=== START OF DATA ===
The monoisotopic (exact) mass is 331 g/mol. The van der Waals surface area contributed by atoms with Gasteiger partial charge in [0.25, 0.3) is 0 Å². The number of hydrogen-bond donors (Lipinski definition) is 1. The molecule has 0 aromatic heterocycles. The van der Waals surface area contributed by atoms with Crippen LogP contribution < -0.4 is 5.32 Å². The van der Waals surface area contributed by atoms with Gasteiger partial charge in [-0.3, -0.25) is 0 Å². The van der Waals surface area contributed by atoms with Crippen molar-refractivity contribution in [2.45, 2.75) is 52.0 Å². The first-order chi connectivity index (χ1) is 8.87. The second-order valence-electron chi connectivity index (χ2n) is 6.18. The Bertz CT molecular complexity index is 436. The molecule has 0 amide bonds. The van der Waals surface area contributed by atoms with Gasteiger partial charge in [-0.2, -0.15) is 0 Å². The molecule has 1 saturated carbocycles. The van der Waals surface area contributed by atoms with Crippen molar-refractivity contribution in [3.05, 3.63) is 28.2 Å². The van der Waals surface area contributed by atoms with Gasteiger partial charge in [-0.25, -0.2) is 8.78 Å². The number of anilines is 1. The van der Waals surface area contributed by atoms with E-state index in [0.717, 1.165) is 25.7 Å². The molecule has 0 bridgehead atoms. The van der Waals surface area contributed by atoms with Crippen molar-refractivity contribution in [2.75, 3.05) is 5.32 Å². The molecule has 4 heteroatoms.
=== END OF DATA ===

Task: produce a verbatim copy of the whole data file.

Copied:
The monoisotopic (exact) mass is 331 g/mol. The van der Waals surface area contributed by atoms with Gasteiger partial charge in [0.25, 0.3) is 0 Å². The number of hydrogen-bond donors (Lipinski definition) is 1. The molecule has 0 aromatic heterocycles. The van der Waals surface area contributed by atoms with Crippen LogP contribution < -0.4 is 5.32 Å². The van der Waals surface area contributed by atoms with Gasteiger partial charge in [-0.3, -0.25) is 0 Å². The van der Waals surface area contributed by atoms with Crippen molar-refractivity contribution in [2.45, 2.75) is 52.0 Å². The first-order chi connectivity index (χ1) is 8.87. The second-order valence-electron chi connectivity index (χ2n) is 6.18. The Bertz CT molecular complexity index is 436. The molecule has 0 amide bonds. The van der Waals surface area contributed by atoms with Gasteiger partial charge in [-0.2, -0.15) is 0 Å². The molecule has 1 saturated carbocycles. The van der Waals surface area contributed by atoms with Crippen molar-refractivity contribution in [3.05, 3.63) is 28.2 Å². The van der Waals surface area contributed by atoms with Gasteiger partial charge in [-0.25, -0.2) is 8.78 Å². The number of anilines is 1. The van der Waals surface area contributed by atoms with E-state index in [0.717, 1.165) is 25.7 Å². The molecule has 0 bridgehead atoms. The van der Waals surface area contributed by atoms with Crippen molar-refractivity contribution in [2.75, 3.05) is 5.32 Å². The molecule has 4 heteroatoms.